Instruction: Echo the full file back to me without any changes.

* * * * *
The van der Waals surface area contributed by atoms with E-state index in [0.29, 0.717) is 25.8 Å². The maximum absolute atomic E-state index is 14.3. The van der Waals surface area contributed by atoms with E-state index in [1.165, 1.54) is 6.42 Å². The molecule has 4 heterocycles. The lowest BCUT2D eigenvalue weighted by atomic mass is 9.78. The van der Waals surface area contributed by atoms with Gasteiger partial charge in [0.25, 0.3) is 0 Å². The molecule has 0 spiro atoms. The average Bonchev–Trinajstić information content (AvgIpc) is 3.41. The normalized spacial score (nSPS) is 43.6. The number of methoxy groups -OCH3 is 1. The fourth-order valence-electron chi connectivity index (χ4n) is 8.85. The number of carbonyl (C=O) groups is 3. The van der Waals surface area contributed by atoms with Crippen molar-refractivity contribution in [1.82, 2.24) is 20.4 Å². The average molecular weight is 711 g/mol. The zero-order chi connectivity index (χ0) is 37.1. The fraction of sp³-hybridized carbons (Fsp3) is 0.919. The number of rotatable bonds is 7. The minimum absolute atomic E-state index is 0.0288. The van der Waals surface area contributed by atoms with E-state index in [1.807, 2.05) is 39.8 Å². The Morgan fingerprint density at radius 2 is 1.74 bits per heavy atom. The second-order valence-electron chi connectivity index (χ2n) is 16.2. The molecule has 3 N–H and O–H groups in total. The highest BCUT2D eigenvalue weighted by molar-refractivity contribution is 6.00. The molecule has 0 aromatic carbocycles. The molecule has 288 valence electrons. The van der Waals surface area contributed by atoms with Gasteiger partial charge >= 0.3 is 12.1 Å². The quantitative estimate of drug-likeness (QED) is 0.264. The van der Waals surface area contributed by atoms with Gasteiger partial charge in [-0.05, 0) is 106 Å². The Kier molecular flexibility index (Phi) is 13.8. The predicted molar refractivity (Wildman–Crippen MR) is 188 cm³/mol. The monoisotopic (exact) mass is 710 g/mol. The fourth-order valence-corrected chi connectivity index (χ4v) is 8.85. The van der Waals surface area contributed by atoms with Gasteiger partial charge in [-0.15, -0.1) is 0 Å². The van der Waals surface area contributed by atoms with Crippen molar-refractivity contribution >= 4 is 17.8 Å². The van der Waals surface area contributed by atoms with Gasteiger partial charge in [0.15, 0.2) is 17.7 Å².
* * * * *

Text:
The van der Waals surface area contributed by atoms with E-state index in [0.29, 0.717) is 25.8 Å². The maximum absolute atomic E-state index is 14.3. The van der Waals surface area contributed by atoms with E-state index in [1.165, 1.54) is 6.42 Å². The molecule has 4 heterocycles. The lowest BCUT2D eigenvalue weighted by atomic mass is 9.78. The van der Waals surface area contributed by atoms with Gasteiger partial charge in [0.25, 0.3) is 0 Å². The molecule has 0 spiro atoms. The average Bonchev–Trinajstić information content (AvgIpc) is 3.41. The normalized spacial score (nSPS) is 43.6. The number of methoxy groups -OCH3 is 1. The fourth-order valence-electron chi connectivity index (χ4n) is 8.85. The number of carbonyl (C=O) groups is 3. The van der Waals surface area contributed by atoms with Crippen molar-refractivity contribution in [1.82, 2.24) is 20.4 Å². The average molecular weight is 711 g/mol. The zero-order chi connectivity index (χ0) is 37.1. The fraction of sp³-hybridized carbons (Fsp3) is 0.919. The number of rotatable bonds is 7. The minimum absolute atomic E-state index is 0.0288. The van der Waals surface area contributed by atoms with E-state index in [1.807, 2.05) is 39.8 Å². The Morgan fingerprint density at radius 2 is 1.74 bits per heavy atom. The second-order valence-electron chi connectivity index (χ2n) is 16.2. The molecule has 3 N–H and O–H groups in total. The highest BCUT2D eigenvalue weighted by molar-refractivity contribution is 6.00. The molecule has 0 aromatic carbocycles. The molecule has 288 valence electrons. The van der Waals surface area contributed by atoms with Gasteiger partial charge >= 0.3 is 12.1 Å². The quantitative estimate of drug-likeness (QED) is 0.264. The van der Waals surface area contributed by atoms with Gasteiger partial charge in [-0.05, 0) is 106 Å². The Kier molecular flexibility index (Phi) is 13.8. The predicted molar refractivity (Wildman–Crippen MR) is 188 cm³/mol. The monoisotopic (exact) mass is 710 g/mol. The fourth-order valence-corrected chi connectivity index (χ4v) is 8.85. The van der Waals surface area contributed by atoms with Gasteiger partial charge in [-0.15, -0.1) is 0 Å². The van der Waals surface area contributed by atoms with Crippen molar-refractivity contribution >= 4 is 17.8 Å². The van der Waals surface area contributed by atoms with Gasteiger partial charge in [0.15, 0.2) is 17.7 Å².